This month we have a packed Law Update focusing on a sector that is a vital pillar for the region as it continues to push its economies to diversify. Education.
The Education sector has experienced, and overcome, its fair share of challenges. Today, across the region, it serves as an educational hub for nationals, residents, and a growing number of inbound international students.
The advances being made in the Education Sector are a result of Government initiatives being put in place to propel the sector to a global standard. This has piqued private sector interest and we are seeing more public private and international partnerships.
With Education being vital to the progress the region is making, we have a created an edition of Law Update that provides insights, commentary, and updates on the most pertinent developments within the sector. The articles come from a number of jurisdictions across the region and highlight key considerations and the latest legal trends taking shape.Read the full edition
It is an established principle of UAE Courts of Cassation that the termination of any contract means that the primary obligation (i.e. the obligation to execute the contract) also terminates and consequently any other obligations set out in the said contract, including the Liquidated Damages clause (the ”LD”) and/or the penalty clause, shall terminate and cannot be applied anymore. Accordingly, the legal basis for claiming compensation, if any, will be based on tortous liability and not contractual liability.
In Abu Dhabi Court of Cassation Commercial Appeal 790 of 2013 (dated 22 October 2014), the Abu Dhabi Court of Cassation developed this established principle further, as it held that termination does not always prevent the court from applying a liquidated damages clause or a penalty clause. The Cassation Court highlighted that as long as the liquidated damages clause or penalty clause is an independent clause which the parties have agreed will survive termination, it will be effective after the termination of the contract.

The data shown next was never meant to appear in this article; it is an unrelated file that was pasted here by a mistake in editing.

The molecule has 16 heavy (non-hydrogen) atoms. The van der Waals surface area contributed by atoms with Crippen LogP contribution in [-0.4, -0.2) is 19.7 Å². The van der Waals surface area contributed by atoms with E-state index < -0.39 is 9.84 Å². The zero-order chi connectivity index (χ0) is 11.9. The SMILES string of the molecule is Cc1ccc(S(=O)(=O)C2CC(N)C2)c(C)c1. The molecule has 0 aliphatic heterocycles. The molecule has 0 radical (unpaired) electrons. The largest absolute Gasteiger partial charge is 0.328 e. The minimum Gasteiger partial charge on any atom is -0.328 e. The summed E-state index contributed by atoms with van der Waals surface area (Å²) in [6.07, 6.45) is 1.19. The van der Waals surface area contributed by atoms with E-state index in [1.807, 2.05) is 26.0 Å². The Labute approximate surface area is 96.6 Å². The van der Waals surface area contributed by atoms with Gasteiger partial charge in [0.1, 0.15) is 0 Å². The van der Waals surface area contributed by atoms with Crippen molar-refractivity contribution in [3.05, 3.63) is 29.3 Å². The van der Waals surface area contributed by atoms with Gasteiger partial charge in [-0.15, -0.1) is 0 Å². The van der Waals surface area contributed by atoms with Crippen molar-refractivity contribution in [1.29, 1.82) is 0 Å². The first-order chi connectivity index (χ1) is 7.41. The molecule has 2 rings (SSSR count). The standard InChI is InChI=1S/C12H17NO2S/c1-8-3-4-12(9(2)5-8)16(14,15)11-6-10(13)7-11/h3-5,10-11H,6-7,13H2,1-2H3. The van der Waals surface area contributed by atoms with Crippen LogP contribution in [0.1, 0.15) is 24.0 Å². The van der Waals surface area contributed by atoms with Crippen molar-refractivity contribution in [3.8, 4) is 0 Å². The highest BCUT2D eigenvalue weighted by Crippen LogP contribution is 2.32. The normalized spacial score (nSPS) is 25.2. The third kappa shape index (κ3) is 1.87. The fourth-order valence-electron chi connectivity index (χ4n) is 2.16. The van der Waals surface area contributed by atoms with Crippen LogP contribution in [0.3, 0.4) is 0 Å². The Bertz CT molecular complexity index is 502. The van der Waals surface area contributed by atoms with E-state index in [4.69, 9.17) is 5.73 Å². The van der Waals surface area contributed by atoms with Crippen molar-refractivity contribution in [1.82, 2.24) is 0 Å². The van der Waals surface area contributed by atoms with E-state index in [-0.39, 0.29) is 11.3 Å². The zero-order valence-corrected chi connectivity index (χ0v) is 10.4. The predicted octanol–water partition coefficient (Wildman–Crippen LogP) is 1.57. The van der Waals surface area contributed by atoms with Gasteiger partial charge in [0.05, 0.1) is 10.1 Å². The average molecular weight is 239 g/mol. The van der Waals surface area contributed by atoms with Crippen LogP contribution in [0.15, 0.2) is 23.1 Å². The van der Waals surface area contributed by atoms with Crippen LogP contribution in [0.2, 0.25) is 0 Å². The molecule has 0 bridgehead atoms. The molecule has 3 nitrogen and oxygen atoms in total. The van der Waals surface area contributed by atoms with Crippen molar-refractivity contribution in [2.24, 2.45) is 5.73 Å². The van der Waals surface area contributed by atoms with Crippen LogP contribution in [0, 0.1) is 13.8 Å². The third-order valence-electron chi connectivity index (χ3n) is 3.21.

Al Tamimi & Company successfully represented the claimant in this case before the Abu Dhabi Court of Cassation.
The facts of the case
The claimant entered into a development agreement with the defendant, whereby the claimant agreed to grant rights to the defendant to enable the latter to develop a plot of land by constructing a tower and thereafter to use, enjoy and deal with the tower and pay the premium in accordance with the terms of the contract.
The defendant paid instalments amounting to 50% of the premium but failed to pay the remaining instalments.
After terminating the defendant on notice, the claimant filed a case before the Abu Dhabi Court of First Instance seeking (i) approval of its right to terminate the contract (ii) compensation amounting to AED 64,048,522 representing its loss of profit sustained due to the defendant’s failure to execute the contract.
The Abu Dhabi Courts’ findings
The First Instance Court issued a judgment approving the claimant’s termination of the contract and awarding compensation of AED 31,285,656 (as per the evaluation of the court appointed experts).
Al Tamimi & Co was appointed to represent the claimant before the Court of Appeal. On appeal the claimant argued that the contract includes a liquidated damages clause which stipulates that in case of termination of the contract due to the defendant’s breach, the claimant will be entitled to have all the due instalments up to the date of termination. Therefore, the claimant requested from the Appeal Court an order for compensation amounting to AED 55,972,800 instead of AED 31,285,656.